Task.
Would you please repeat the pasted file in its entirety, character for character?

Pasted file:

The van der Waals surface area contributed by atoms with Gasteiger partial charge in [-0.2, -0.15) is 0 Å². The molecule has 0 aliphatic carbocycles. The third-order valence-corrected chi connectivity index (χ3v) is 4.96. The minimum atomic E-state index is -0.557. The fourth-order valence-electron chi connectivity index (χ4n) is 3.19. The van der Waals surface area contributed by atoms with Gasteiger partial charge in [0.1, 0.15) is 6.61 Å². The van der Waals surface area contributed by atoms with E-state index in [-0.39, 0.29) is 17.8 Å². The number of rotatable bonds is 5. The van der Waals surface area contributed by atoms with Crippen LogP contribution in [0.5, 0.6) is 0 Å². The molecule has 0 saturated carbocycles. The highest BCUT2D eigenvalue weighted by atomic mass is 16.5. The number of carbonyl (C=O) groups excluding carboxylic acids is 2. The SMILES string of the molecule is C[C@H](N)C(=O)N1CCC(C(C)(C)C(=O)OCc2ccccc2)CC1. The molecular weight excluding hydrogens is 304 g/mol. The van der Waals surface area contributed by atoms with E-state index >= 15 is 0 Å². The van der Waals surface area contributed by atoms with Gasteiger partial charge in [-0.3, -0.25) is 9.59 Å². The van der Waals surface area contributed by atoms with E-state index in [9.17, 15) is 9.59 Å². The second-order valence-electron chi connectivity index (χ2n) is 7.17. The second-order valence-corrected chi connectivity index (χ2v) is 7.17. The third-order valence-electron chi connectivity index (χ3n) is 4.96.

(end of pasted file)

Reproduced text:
The van der Waals surface area contributed by atoms with Gasteiger partial charge in [-0.2, -0.15) is 0 Å². The molecule has 0 aliphatic carbocycles. The third-order valence-corrected chi connectivity index (χ3v) is 4.96. The minimum atomic E-state index is -0.557. The fourth-order valence-electron chi connectivity index (χ4n) is 3.19. The van der Waals surface area contributed by atoms with Gasteiger partial charge in [0.1, 0.15) is 6.61 Å². The van der Waals surface area contributed by atoms with E-state index in [-0.39, 0.29) is 17.8 Å². The number of rotatable bonds is 5. The van der Waals surface area contributed by atoms with Crippen LogP contribution in [0.5, 0.6) is 0 Å². The molecule has 0 saturated carbocycles. The highest BCUT2D eigenvalue weighted by atomic mass is 16.5. The number of carbonyl (C=O) groups excluding carboxylic acids is 2. The SMILES string of the molecule is C[C@H](N)C(=O)N1CCC(C(C)(C)C(=O)OCc2ccccc2)CC1. The molecular weight excluding hydrogens is 304 g/mol. The van der Waals surface area contributed by atoms with E-state index >= 15 is 0 Å². The van der Waals surface area contributed by atoms with Gasteiger partial charge in [-0.3, -0.25) is 9.59 Å². The van der Waals surface area contributed by atoms with E-state index in [9.17, 15) is 9.59 Å². The second-order valence-electron chi connectivity index (χ2n) is 7.17. The second-order valence-corrected chi connectivity index (χ2v) is 7.17. The third-order valence-electron chi connectivity index (χ3n) is 4.96.